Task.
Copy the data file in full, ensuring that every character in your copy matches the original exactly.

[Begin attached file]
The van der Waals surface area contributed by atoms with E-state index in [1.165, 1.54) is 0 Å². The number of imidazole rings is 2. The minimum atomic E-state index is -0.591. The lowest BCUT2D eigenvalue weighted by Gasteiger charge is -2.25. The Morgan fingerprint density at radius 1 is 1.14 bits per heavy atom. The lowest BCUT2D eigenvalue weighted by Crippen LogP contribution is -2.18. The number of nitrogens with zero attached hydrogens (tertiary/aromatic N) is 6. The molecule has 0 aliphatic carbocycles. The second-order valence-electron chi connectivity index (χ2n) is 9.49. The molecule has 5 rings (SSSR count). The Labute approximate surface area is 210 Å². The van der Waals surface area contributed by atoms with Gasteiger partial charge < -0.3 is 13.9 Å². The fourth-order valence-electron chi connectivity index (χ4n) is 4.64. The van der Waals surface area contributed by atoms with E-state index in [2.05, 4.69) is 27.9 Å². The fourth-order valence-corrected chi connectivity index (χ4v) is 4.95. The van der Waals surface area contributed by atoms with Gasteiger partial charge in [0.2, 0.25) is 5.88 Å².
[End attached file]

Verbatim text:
The van der Waals surface area contributed by atoms with E-state index in [1.165, 1.54) is 0 Å². The number of imidazole rings is 2. The minimum atomic E-state index is -0.591. The lowest BCUT2D eigenvalue weighted by Gasteiger charge is -2.25. The Morgan fingerprint density at radius 1 is 1.14 bits per heavy atom. The lowest BCUT2D eigenvalue weighted by Crippen LogP contribution is -2.18. The number of nitrogens with zero attached hydrogens (tertiary/aromatic N) is 6. The molecule has 0 aliphatic carbocycles. The second-order valence-electron chi connectivity index (χ2n) is 9.49. The molecule has 5 rings (SSSR count). The Labute approximate surface area is 210 Å². The van der Waals surface area contributed by atoms with Gasteiger partial charge < -0.3 is 13.9 Å². The fourth-order valence-electron chi connectivity index (χ4n) is 4.64. The van der Waals surface area contributed by atoms with E-state index in [2.05, 4.69) is 27.9 Å². The fourth-order valence-corrected chi connectivity index (χ4v) is 4.95. The van der Waals surface area contributed by atoms with Gasteiger partial charge in [0.2, 0.25) is 5.88 Å².